I had a great coffee-chat conversation with another writer earlier this week. Among the many topics we discussed was the fine art of giving and receiving notes.
When you give notes, you want to be equally helpful and critical (without being mean or condescending about it). A lot of the time, the person seeking notes is a peer or someone with pretty much a level of experience more or less equal to yours, so they know how to interpret the notes, and don’t take anything personally.
They also realize the only way to improve is to learn what mistakes they made, make the proper adjustments, and make a mental note to not do it again from here on in. This is an essential skill that takes time to get the hang of.
But what about the writer who asks you to read their just-finished first script? “Don’t worry. Be as brutally honest as you need to be. I can take it.”
Are you sure about that?
If you’ve been doing this for a while, you’re quick to recognize what works and what doesn’t in their script, and you make the appropriate notes and suggestions.
I’ve encountered almost the entire spectrum of reactions from newer writers, ranging from “These notes are fantastic! Thank you so much!” to “Hmph. You obviously don’t recognize my genius” (I’m paraphrasing that one). You’ve probably heard similar things, but hey, at least you tried to help.
Then there’s being on the receiving end. It’s not easy to hand your baby over to somebody so they can find fault with it, but again, it’s a necessary part of the process. Many’s the time I have felt my pulse quicken in the moments just before the comments were unleashed.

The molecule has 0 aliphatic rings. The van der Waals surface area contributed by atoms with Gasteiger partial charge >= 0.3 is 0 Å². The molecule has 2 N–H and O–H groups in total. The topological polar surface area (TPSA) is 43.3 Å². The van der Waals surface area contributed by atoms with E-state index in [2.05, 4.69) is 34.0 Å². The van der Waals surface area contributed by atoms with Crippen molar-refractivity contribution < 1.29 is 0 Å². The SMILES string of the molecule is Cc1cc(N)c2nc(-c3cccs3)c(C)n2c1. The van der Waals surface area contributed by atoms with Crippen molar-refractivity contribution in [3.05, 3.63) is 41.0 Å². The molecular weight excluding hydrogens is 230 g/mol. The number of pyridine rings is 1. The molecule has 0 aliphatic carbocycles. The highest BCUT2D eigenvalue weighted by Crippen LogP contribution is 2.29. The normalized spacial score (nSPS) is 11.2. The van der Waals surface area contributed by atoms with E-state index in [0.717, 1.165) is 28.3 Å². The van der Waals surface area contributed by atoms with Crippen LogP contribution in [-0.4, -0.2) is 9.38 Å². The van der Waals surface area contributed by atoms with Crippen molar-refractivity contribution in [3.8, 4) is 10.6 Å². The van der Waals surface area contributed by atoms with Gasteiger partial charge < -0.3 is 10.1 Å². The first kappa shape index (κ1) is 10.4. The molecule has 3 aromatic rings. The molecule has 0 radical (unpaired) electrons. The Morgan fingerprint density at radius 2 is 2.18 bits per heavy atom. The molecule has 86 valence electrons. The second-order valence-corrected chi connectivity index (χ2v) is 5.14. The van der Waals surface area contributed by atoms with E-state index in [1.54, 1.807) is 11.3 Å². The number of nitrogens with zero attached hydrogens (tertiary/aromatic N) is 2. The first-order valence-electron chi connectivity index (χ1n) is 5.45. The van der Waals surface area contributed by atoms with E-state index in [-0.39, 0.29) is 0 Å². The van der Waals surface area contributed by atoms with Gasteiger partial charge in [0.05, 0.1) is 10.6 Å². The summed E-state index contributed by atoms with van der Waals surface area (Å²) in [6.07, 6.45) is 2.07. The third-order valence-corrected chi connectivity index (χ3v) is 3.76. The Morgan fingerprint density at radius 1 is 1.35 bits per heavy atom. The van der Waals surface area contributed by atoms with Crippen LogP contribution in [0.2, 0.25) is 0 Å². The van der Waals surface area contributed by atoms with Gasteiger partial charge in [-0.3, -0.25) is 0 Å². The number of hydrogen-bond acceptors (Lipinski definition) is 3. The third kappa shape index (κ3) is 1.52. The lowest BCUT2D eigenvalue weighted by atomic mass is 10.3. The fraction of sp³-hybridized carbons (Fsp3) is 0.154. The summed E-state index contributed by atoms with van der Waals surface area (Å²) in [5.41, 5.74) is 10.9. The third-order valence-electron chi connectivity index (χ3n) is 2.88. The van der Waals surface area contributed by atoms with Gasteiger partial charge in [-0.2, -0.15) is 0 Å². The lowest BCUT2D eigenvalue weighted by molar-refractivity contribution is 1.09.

As stated above, if the notes are from someone on an equal level to me, I appreciate the positive things they have to say, but am more interested in their critical comments (which doesn’t automatically mean they’re negative). I may be having trouble with how to fix a particular problem, so outside suggestions are definitely appreciated. Sometimes it’s an “Of course!” moment, sometimes it’s a “Huh?” I may not always agree with what they say, but it may spark the thought of a new approach. Anything helps.
On the other side of the coin is getting comments from writers with less experience than you. You’ve written ten scripts, and they’ve written one, maybe two. How much value can you place on what they have to say? They don’t have the benefit of experience, so their comments may come across as uninformed or focusing on the wrong things. The best you can do is take what you think might be useful and discard/ignore the rest, reminding yourself that they’ll learn over time.
The whole point of notes is to help make the script better, and both note-giver and receiver need to approach this from that viewpoint. It’s not the time for the note-giver to say “This is how I would do it,” and the receiver can’t get ultra-defensive and overly possessive of their work.
Once the notes are given, the responsibility falls on the writer to interpret and use them as they see fit.
How many times have you heard a new writer talk about their struggles, knowing that you have overcome those same hurdles? Or that same writer wonders what screenwriting conferences or events they should go to, and you’ve been. You know which ones suck and which ones are awesome. You have some experience that aspiring writers want, and I would like to announce a call to arms to share that information. That’s what we’re doing here at the Screenwriting Grotto, and we hope you all will find it useful and inspiring.
Every spring I am reminded of the great time I had a couple years back when I was fortunate enough to be able to attend the Writers Guild Foundation’s (WGF) Veterans Writing Retreat. If you are a military veteran and are at all interested in writing, this WGF event is a must.